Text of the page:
Above all, trust in the slow work of God.

Teilhard’s prayer opens with a difficult and disturbing challenge preceded by a profound and unsettling instruction. I will start with the challenge. 

One of the things you learn when you hang out for a long time with the same group of people (well not entirely the same group – there have been many changes in our community – but still there remain many familiar faithful faces) is that life does not operate according to my schedule. God will not be rushed. The challenge of joining in God’s work is that God’s work is often “slow work.”

I have seen so many people over the years suffering in anguish at the awkward circumstances of their lives. The way forward seemed impossible, even hopeless. But, always something did eventually emerge. A way forward was found. The challenge is to resist the temptation to rush. Most of the messes we encounter will not be fixed over night. New things take time to gestate.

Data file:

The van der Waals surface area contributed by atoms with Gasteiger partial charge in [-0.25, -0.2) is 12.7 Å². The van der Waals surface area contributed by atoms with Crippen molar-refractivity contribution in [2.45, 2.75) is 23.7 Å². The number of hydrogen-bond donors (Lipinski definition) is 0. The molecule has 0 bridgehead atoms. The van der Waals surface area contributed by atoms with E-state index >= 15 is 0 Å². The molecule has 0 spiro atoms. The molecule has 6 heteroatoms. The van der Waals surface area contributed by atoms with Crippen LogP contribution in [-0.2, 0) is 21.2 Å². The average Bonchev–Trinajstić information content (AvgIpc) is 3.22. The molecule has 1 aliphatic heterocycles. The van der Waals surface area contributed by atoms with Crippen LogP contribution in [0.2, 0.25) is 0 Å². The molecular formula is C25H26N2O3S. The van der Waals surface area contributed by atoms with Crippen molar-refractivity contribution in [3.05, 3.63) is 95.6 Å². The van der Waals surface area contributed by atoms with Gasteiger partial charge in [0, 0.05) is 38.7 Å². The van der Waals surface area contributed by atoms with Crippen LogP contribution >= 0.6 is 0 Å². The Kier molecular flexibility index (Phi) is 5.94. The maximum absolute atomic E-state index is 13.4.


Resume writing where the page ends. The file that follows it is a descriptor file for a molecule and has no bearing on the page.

The profound instruction is – in the face of uncertainty and doubt, “Above all, trust…” 

To “trust” is not to do nothing. It is to stay open, to watch in the “evening” for the small sliver of light that points the way forward. To trust is to listen for that quiet voice that holds the faint hint of truth and wisdom even in the midst of difficulty and suffering. 

People ask me all the time, “What are you going to do in retirement?” I do not know the answer to this question. For many years, my days have been filled with busyness, stimulation and activity. The details of my life have been prescribed by external demand. For me, as hard as it may be to imagine, I know that the first work of retirement will be to start by stopping. 

I believe there is a flow to life that will call if I open to the empty space that looms on the horizon as I leave the shores of “professional life”. To “trust” this flow is the first work to which I need to open and give my attention in this time of transition. 

Lord, let me trust that the guidance I seek for the way ahead will come. Help me to be here in the present moment with an open and willing spirit.